When you were a child, what did you want to be when you grew up?
I think I probably wanted to be an actor when I was a child. I memorized dialogue, imagined scenes, and studied actresses I admired. But I never went out for Drama in school. I was horribly shy and couldn’t imagine auditioning for anything. Still, I was well served by my obsession with dialogue and the visual exercises of creating scenes in my mind. Sometimes I still come up with my scenes and dialogue by simply visualizing them on screen or acting them out with imaginary characters. I try to keep these antics private, of course. I’d be in big trouble on one of those Big Brother type of reality shows.
Where are you headed next?
I’ve just begun work on the follow-up to Beach Dreams, which is tentatively called Sunset Beach. We’re expecting a June 2009 release, but that’s not definite yet. The book’s setting will be the same, but all of the characters will be new. I’m having fun with it!
How did you get involved in writing?
I dabbled with writing on and off when I was a kid, but I didn’t feel the great calling I hear other novelists describe. I didn’t get the itch until I went back to school as an adult. I planned to become a psychological counselor, but my English professors kept giving me wonderful feedback on the writing exercises I did for them, and I realized I liked opening up that right hemisphere and pouring out the ideas. By the time I got my B.A., I decided to skip the doctorate program and focus on writing and getting published.
What’s the most difficult part of the writing process for you?
Being disciplined enough, especially at the beginning of a project, to just sit here at the computer and do it. I’m always amazed, once I’ve put something up there, how easy it is to make it better. If you have something to work with, you’re halfway there. So I’m trying to be better about the beginning of a project-not to over think it before I start.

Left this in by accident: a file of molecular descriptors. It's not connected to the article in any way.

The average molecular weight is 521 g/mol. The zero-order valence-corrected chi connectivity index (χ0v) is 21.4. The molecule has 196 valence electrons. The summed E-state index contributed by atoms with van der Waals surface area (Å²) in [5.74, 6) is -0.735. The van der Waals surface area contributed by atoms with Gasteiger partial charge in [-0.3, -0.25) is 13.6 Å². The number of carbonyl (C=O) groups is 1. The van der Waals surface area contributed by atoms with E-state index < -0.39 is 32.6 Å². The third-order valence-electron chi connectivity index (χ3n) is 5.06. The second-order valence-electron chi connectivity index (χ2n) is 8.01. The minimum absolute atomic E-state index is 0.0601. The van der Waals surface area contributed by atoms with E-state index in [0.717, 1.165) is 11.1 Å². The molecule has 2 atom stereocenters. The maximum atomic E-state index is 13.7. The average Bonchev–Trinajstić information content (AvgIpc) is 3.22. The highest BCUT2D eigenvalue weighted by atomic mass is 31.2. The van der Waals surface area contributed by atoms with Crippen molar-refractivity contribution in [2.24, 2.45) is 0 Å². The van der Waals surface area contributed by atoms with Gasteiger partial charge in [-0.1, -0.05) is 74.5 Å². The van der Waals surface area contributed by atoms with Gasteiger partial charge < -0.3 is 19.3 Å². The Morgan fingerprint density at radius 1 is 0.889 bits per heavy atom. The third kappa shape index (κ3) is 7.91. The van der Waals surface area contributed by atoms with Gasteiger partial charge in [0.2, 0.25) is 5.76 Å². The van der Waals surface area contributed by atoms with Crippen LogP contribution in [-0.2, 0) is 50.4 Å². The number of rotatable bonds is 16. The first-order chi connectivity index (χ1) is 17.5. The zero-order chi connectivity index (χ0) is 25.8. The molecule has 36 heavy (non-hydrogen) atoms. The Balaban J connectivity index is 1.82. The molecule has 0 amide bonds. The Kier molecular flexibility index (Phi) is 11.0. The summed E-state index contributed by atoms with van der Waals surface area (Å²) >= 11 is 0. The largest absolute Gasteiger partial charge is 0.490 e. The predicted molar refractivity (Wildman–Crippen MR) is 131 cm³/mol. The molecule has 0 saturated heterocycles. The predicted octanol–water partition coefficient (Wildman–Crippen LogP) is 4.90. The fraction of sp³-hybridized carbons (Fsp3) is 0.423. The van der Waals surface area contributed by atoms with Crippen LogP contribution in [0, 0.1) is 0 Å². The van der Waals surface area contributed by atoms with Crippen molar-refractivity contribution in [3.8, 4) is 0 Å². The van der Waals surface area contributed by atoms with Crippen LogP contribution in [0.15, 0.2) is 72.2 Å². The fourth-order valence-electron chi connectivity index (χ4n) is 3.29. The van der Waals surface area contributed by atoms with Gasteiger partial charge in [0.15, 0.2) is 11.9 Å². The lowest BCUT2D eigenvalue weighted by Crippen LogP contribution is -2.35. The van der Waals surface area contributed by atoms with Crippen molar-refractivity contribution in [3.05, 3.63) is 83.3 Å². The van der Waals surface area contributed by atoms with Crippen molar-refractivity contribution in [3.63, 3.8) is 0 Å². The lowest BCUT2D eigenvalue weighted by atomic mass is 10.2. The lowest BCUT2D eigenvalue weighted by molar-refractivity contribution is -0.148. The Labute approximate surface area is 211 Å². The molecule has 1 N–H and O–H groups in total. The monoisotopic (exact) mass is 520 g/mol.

What part of the writing process do you enjoy the most?
I love writing dialogue. What a control freak’s dream, to have control over what everyone says, including the antagonist. If only life were that easy, LOL! But truly, sometimes a scene simply shapes itself right before my eyes when the characters are engaged in dialogue. I don’t know quite what will be expressed sometimes, and I love it when it flows even faster than I seem to be able to think it.
How do you find time to write?
At the moment I’m blessed to not have to work an outside job, but I expect that to change in the next year or so. Still, I have to deliberately keep my schedule focused first on writing. Sometimes it feels as if I have the time to get back into the worship team at church or to beef up my social commitments. But I’ve learned to avoid putting too much on my plate, and it has resulted in my finding enough time to get my writing done. My son is now 16 and just got his driver’s license, so that has freed up some time for me as well. I’d actually like to write more than I do, so I guard against throwing my time away.
When you write do you generally know where you’re headed or are you sometimes as surprised as your characters about the way things end?